Once again, I’ll share a sample excerpt from an imaginary paper and provide two ways to source it appropriately.

Notes and Bibliography

For citation in notes or bibliography, you’ll begin by naming the author, title, publish date, digital source, and the URL, if applicable. 

Let’s say you are in a sociology and gender class and you want to write a paper about gendered perspectives around money. One of your sources is a YouTube video that features Sallie Krawcheck, a digital financial advisor and cofounder of Ellevest, sharing her take on how men and women relate to money. See the following example.

In a Ladylike video on the As/Is channel on YouTube, Sallie Krawcheck talks about how men and women both talk about money in terms of water. Where men see money as a flowing river where the water comes and goes and the levels rise and fall naturally, women think of water like a pond and treat it as a finite resource that has to be hoarded and protected.

Did you know that CMOS has citation guides for multimedia? It is a helpful framework for when you want to cite sources such as recorded lectures or YouTube videos. #writingtips Click To Tweet

Now, let’s see how this academic paper should include the source in your notes.

  1. As/Is. “We Learn How to Invest Our Money ᐧ Ladylike.” Uploaded July 27, 2019, Los Angeles, California. YouTube video, 15:41. https://www.youtube.com/watch?v=QRlTGewPWL4 

Chicago typically recommends that online videos only be included in your notes. However, if it is a source that you reference repeatedly or it is a crucial piece of a persuasive paper, then it can be listed in your bibliography.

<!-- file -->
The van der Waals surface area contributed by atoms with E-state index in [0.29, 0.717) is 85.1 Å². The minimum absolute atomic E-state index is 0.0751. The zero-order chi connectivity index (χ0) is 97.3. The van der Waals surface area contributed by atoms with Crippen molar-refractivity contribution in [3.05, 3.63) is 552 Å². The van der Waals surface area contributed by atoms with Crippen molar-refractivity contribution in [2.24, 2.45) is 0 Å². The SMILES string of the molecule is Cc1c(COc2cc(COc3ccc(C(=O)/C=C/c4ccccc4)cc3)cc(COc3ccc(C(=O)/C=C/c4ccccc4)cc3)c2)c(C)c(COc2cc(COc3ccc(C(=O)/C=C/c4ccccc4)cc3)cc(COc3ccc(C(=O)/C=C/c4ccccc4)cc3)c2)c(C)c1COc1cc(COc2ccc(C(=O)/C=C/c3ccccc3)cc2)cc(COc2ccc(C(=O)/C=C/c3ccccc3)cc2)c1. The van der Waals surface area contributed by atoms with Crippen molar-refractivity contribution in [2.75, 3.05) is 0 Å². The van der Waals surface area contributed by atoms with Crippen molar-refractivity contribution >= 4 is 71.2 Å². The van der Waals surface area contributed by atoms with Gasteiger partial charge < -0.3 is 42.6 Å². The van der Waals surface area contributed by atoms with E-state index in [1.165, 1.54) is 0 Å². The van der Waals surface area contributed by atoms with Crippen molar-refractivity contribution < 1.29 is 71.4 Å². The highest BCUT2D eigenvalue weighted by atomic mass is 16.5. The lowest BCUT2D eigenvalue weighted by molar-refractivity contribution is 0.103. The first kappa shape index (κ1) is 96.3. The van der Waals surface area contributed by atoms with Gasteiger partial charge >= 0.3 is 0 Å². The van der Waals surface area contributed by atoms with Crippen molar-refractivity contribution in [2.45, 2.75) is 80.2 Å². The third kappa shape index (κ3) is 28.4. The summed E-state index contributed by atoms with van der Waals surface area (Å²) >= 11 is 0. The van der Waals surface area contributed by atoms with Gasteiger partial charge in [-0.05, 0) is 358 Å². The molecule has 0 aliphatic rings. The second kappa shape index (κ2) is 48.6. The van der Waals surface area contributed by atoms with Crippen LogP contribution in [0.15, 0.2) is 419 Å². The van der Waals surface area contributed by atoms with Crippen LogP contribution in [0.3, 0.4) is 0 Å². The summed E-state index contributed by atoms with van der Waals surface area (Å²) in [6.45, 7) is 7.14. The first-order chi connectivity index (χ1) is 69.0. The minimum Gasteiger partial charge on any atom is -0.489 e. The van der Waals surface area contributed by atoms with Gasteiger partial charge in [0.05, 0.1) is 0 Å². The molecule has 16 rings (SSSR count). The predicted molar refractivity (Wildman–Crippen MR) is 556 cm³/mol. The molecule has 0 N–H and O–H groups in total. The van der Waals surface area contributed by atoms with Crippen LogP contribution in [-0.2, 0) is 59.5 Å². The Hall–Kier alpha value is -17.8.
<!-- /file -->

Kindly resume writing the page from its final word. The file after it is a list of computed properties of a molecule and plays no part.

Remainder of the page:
If you want to include it in a reference list by author-date, CMOS 15.57 provides guidelines. For our previous example, the reference would look like this:

As/Is. 2019. “We Learn How to Invest Our Money ᐧ Ladylike.” Uploaded July 27, 2019, Los Angeles, California. YouTube video, 15:41. https://www.youtube.com/watch?v=QRlTGewPWL4

We’ve certainly come a long way, both in terms of electronic sources being more frequently used and acceptable in higher academia and the way that style guides have adapted to provide better instructions for citation. CMOS provides clear reference points for incorporating social media and multimedia citations in academic writing, so don’t be afraid to use them if it is appropriate or makes a good point in an academic paper. Just make sure you rely on CMOS so that you can impress your professor with an accurate citation!

Did you know that the Scribe Source provides academic editing? If you find some of the finer points of citation a challenge, our CMOS-loving editors can help you polish your paper and perfect your notes and bibliography.

About the Author

Emily started her career as a fundraising professional working in higher education and public media. She specializes in writing direct mail and email fundraising appeals, website copy, marketing materials, training manuals, and blog content. Emily first joined the team in 2014; she now coordinates all the Scribe Source’s writing projects.